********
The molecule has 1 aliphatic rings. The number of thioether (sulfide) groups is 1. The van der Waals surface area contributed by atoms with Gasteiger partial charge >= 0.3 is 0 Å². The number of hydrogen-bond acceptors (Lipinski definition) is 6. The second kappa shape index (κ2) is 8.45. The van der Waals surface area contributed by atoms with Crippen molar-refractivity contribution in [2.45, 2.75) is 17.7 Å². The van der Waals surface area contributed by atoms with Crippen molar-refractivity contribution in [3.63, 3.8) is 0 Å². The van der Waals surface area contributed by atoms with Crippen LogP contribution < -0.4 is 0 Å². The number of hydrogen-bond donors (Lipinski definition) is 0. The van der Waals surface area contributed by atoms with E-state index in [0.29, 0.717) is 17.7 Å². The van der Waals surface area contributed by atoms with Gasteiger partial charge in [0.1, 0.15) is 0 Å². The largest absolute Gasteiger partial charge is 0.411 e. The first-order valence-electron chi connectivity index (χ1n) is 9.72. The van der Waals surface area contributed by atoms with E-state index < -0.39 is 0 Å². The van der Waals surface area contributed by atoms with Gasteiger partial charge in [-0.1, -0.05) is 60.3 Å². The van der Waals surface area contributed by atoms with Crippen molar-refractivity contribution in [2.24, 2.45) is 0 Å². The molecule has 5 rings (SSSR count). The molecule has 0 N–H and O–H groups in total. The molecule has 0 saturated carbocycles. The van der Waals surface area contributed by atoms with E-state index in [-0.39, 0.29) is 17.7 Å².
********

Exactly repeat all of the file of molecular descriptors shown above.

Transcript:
The molecule has 1 aliphatic rings. The number of thioether (sulfide) groups is 1. The van der Waals surface area contributed by atoms with Gasteiger partial charge >= 0.3 is 0 Å². The number of hydrogen-bond acceptors (Lipinski definition) is 6. The second kappa shape index (κ2) is 8.45. The van der Waals surface area contributed by atoms with Crippen molar-refractivity contribution in [2.45, 2.75) is 17.7 Å². The van der Waals surface area contributed by atoms with Crippen molar-refractivity contribution in [3.63, 3.8) is 0 Å². The van der Waals surface area contributed by atoms with Crippen LogP contribution < -0.4 is 0 Å². The number of hydrogen-bond donors (Lipinski definition) is 0. The van der Waals surface area contributed by atoms with E-state index in [0.29, 0.717) is 17.7 Å². The van der Waals surface area contributed by atoms with Gasteiger partial charge in [0.1, 0.15) is 0 Å². The largest absolute Gasteiger partial charge is 0.411 e. The first-order valence-electron chi connectivity index (χ1n) is 9.72. The van der Waals surface area contributed by atoms with E-state index < -0.39 is 0 Å². The van der Waals surface area contributed by atoms with Gasteiger partial charge in [-0.1, -0.05) is 60.3 Å². The van der Waals surface area contributed by atoms with Crippen molar-refractivity contribution in [2.24, 2.45) is 0 Å². The molecule has 5 rings (SSSR count). The molecule has 0 N–H and O–H groups in total. The molecule has 0 saturated carbocycles. The van der Waals surface area contributed by atoms with E-state index in [-0.39, 0.29) is 17.7 Å².